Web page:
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Where Does It Go When It Goes Down The Drain?

what-goes-down-drain
Reading Time: 2 minutes

Life here in America, when you get right down to it, is pretty amazing. We have electricity, Amazon, the internet, roofs over our heads and of course, clean running water in both the hot and cold varieties. We have talked water in the past and today’s topic is going to be all about where the waste goes, and what happens to it.

So, let’s begin at the toilet. You’ve taken care of business and flushed. That is the beginning of a very long journey for what was just flushed away. The typical sewer system in a single-family home is a four-inch pipe which then connects to the city system with increasingly larger pipes until gravity can no longer do the job and the waste hits a lift station (as shown in the accompanying photo). The pumps in the lift station begin the job of breaking down the waste for processing. After leaving the lift station it is then off to your friendly neighborhood waste treatment plant.

The first stage in the treatment process is the larger waste removal. Using what I would describe as very large sieves, all larger pieces are removed and then this waste is ground and often transported to a waste storage facility. This leaves us with a nice material which I can only describe as sludge. This sludge is then pumped into a pressurized air tank to help separate smaller solids from the liquid. Again, back into another holding or settling tank with the heavier solids, going back into the waste grinder. We are getting closer to water at this point. It is what is considered recycled water and can only be used for limited agricultural purposes.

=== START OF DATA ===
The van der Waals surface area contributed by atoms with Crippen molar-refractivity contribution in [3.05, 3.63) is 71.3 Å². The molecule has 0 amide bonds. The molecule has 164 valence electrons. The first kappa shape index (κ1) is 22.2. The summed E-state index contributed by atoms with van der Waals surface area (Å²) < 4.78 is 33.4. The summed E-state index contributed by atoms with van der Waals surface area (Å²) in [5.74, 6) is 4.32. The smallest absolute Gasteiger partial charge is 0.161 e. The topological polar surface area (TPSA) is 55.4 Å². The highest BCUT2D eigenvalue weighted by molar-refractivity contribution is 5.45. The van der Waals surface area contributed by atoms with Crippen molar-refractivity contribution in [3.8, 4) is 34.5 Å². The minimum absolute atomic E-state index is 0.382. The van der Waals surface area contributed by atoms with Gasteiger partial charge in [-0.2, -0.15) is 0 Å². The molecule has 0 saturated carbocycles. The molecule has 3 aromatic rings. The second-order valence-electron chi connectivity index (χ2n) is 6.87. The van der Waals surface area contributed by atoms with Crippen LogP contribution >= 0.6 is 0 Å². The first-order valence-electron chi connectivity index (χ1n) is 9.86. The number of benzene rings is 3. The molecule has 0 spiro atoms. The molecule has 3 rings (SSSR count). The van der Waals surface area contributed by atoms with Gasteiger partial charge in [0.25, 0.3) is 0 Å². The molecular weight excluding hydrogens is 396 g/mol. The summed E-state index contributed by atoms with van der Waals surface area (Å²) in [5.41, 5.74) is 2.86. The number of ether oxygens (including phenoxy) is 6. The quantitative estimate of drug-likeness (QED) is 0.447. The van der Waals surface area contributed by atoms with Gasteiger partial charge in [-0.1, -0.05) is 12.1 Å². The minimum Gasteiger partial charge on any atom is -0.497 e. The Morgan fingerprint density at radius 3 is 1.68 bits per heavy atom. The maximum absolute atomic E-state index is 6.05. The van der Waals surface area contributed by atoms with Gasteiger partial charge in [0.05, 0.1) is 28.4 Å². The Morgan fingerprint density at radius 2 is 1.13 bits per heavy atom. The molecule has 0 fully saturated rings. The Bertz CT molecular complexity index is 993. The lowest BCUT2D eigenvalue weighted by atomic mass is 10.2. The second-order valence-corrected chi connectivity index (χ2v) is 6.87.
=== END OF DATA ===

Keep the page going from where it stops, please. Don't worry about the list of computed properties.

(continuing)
Our recycled water is then pumped into yet another holding tank to again allow for settling and further waste removal. The water then travels through a series of filtration and is passed over ultra violet light for the disinfection process. We are getting closer to sending the water back to you at this point. After the UV disinfection process chlorine and ammonia are added to make sure the treatment plant has killed all the bacteria and the water is then returned to use, or in some cases returned to the aquifer from whence it came.

I can’t speak to how many treatment plants there are here in America, I can only tell you the one in our home of Coral Springs processes 5.5 million gallons of sewage daily. The waste passes through forty- three lift stations before it gets to the plant and Coral Springs specifically uses a deep well injection method to put the water they have cleaned back to use.

Well, I hope I haven’t grossed you out too badly, if you’re thinking about adding a water filtration system to your home now I also get that. Today’s journey was just an overview of the process, which I’m sure if you dig up a waste water engineer they could really gross you out.

Until next time my friends, I was signing up for a food website and I thought “beefstew1” would be a great password, however they said it wasn’t stroganoff!

House Whisperer out!!

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